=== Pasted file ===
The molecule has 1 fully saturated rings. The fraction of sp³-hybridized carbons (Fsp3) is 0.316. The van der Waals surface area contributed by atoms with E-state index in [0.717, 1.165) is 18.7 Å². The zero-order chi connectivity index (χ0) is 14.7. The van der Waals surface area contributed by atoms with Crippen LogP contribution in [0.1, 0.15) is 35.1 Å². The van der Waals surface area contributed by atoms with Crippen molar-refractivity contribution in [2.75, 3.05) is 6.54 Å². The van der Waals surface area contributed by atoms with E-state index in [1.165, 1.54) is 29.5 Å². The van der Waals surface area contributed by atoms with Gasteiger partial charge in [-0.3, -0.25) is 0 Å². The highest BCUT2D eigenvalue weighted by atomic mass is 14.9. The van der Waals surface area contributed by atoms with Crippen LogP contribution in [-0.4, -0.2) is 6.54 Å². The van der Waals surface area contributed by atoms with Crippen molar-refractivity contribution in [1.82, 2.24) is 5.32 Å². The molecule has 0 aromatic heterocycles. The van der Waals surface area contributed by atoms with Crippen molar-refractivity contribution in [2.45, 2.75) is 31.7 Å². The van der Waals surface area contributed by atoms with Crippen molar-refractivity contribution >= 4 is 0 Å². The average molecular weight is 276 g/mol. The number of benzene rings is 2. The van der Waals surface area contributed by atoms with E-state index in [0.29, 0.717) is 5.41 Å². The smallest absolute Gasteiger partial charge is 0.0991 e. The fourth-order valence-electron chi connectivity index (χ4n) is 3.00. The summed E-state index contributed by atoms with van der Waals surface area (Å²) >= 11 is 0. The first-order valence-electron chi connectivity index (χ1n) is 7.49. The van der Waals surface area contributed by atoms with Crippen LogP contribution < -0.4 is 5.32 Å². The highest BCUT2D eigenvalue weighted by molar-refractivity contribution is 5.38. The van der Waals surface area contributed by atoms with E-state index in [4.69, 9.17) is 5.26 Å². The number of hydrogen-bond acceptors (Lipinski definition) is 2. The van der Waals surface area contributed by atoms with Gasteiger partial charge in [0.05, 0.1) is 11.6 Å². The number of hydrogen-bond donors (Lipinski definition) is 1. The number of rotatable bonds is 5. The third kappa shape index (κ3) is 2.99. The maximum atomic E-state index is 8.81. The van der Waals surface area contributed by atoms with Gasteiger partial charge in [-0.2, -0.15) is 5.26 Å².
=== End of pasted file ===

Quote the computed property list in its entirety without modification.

The molecule has 1 fully saturated rings. The fraction of sp³-hybridized carbons (Fsp3) is 0.316. The van der Waals surface area contributed by atoms with E-state index in [0.717, 1.165) is 18.7 Å². The zero-order chi connectivity index (χ0) is 14.7. The van der Waals surface area contributed by atoms with Crippen LogP contribution in [0.1, 0.15) is 35.1 Å². The van der Waals surface area contributed by atoms with Crippen molar-refractivity contribution in [2.75, 3.05) is 6.54 Å². The van der Waals surface area contributed by atoms with E-state index in [1.165, 1.54) is 29.5 Å². The van der Waals surface area contributed by atoms with Gasteiger partial charge in [-0.3, -0.25) is 0 Å². The highest BCUT2D eigenvalue weighted by atomic mass is 14.9. The van der Waals surface area contributed by atoms with Crippen LogP contribution in [-0.4, -0.2) is 6.54 Å². The van der Waals surface area contributed by atoms with Crippen molar-refractivity contribution in [1.82, 2.24) is 5.32 Å². The molecule has 0 aromatic heterocycles. The van der Waals surface area contributed by atoms with Crippen molar-refractivity contribution in [2.45, 2.75) is 31.7 Å². The van der Waals surface area contributed by atoms with Crippen molar-refractivity contribution >= 4 is 0 Å². The average molecular weight is 276 g/mol. The number of benzene rings is 2. The van der Waals surface area contributed by atoms with E-state index in [0.29, 0.717) is 5.41 Å². The smallest absolute Gasteiger partial charge is 0.0991 e. The fourth-order valence-electron chi connectivity index (χ4n) is 3.00. The summed E-state index contributed by atoms with van der Waals surface area (Å²) >= 11 is 0. The first-order valence-electron chi connectivity index (χ1n) is 7.49. The van der Waals surface area contributed by atoms with Crippen LogP contribution < -0.4 is 5.32 Å². The highest BCUT2D eigenvalue weighted by molar-refractivity contribution is 5.38. The van der Waals surface area contributed by atoms with E-state index in [4.69, 9.17) is 5.26 Å². The number of hydrogen-bond acceptors (Lipinski definition) is 2. The van der Waals surface area contributed by atoms with Gasteiger partial charge in [0.05, 0.1) is 11.6 Å². The number of hydrogen-bond donors (Lipinski definition) is 1. The number of rotatable bonds is 5. The third kappa shape index (κ3) is 2.99. The maximum atomic E-state index is 8.81. The van der Waals surface area contributed by atoms with Gasteiger partial charge in [-0.2, -0.15) is 5.26 Å².